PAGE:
Smith says when she speaks with legislative staffers, she’s had to explain to them that hauling cattle is not like transporting boxes of toilet paper or oranges, and that cattle are no longer hauled by railcar.

Driver shortage

Heise says trying to get enough drivers to haul livestock is just about impossible.

“About this time last year, we started talking to other carriers and asking them if they were experiencing some of the same challenges that we were,” Heise says. “We were able to identify 130 trailers that had been parked because the companies either went out of business, or they couldn’t find the people they needed.”

But it’s not just putting a driver in the seat — it’s training them on how to load the truck safely with livestock, and get those livestock from point A to point B healthy, she adds. Many of the older, more experienced cattle truckers are tough and know that the cattle come first over their own comfort, Heise says. Newer, younger truckers, she adds, don’t understand that hauling cattle is different than hauling a box truck full of consumer goods.

One thing that could help is changing the age of eligibility to get a commercial driver’s license (CDL) and haul across state lines from 21 to 18, Settles says. “There’s been a lot of conversation about trying to drop that federal age down to 18 — or make some kind of pathway, particularly for military drivers, those folks who learned how to drive large vehicles in the military,” she says.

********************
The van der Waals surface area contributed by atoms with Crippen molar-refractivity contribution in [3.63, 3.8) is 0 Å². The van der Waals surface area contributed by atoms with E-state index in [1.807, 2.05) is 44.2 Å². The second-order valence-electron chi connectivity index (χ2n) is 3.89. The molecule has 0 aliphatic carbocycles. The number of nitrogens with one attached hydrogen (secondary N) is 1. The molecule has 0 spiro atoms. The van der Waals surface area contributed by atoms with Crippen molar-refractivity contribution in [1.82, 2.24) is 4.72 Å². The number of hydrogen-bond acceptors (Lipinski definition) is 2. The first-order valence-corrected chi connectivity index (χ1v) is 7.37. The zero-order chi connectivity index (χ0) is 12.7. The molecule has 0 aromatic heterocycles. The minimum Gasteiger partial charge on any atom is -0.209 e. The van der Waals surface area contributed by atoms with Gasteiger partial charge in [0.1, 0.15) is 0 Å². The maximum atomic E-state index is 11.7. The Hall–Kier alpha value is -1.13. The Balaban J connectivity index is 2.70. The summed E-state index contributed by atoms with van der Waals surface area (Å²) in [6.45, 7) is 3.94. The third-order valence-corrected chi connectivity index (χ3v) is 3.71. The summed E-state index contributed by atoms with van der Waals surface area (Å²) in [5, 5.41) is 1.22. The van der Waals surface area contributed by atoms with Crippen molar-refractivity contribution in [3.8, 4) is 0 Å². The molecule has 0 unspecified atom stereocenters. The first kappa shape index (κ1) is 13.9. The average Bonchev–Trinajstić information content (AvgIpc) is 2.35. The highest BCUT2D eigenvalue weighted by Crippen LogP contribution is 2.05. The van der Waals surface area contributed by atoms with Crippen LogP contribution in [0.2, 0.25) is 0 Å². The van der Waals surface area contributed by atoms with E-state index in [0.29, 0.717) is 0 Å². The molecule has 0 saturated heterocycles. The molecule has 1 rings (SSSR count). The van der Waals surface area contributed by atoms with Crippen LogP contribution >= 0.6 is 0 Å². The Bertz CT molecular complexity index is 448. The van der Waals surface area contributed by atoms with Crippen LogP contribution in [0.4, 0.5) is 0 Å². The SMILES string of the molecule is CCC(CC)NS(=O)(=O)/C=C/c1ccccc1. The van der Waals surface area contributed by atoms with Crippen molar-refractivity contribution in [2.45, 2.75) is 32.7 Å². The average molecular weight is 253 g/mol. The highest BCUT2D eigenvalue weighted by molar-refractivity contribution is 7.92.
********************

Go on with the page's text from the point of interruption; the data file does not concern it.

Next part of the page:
Some other thoughts from the panel:

  • Having trained staff is paramount. Jeff George said he monitors drivers who are loading and unloading cattle at the feedyard, with surveillance cameras at every chute. That way, he has proof of liability and can go back to the cattle processor and tell the processor when it has a driver who needs more Beef Quality Assurance training.
  • Equipment costs are rising. Heise said the costs of equipment and fuel have risen drastically. Five years ago, she priced a cattle pot at $90,000. This year, that price was $126,000. With diesel fuel at $5.50 or more a gallon, it’s those costs that have to be managed, so that customers don’t feel a huge pinch in their wallet, she adds.
  • The cost of business is significant. For independent operators, the cost of getting a CDL can be upward of $4,000. Additionally, operators need to have insurance that covers the driver and truck with no less than $1 million in liability and comprehensive (insurance) and covers the fair market value of the cargo, Smith says.

At the end of the day, Settles says that cattle haulers are trying to do the best they can for the cattle, for the drivers, and for the safety of all on the highways.

“We always have to remember as we’re telling this story, that although economics matter incredibly to all of us in this room, they’re not a very compassionate story,” she says. But the industry is working on safety and animal welfare, and those are compelling arguments, too.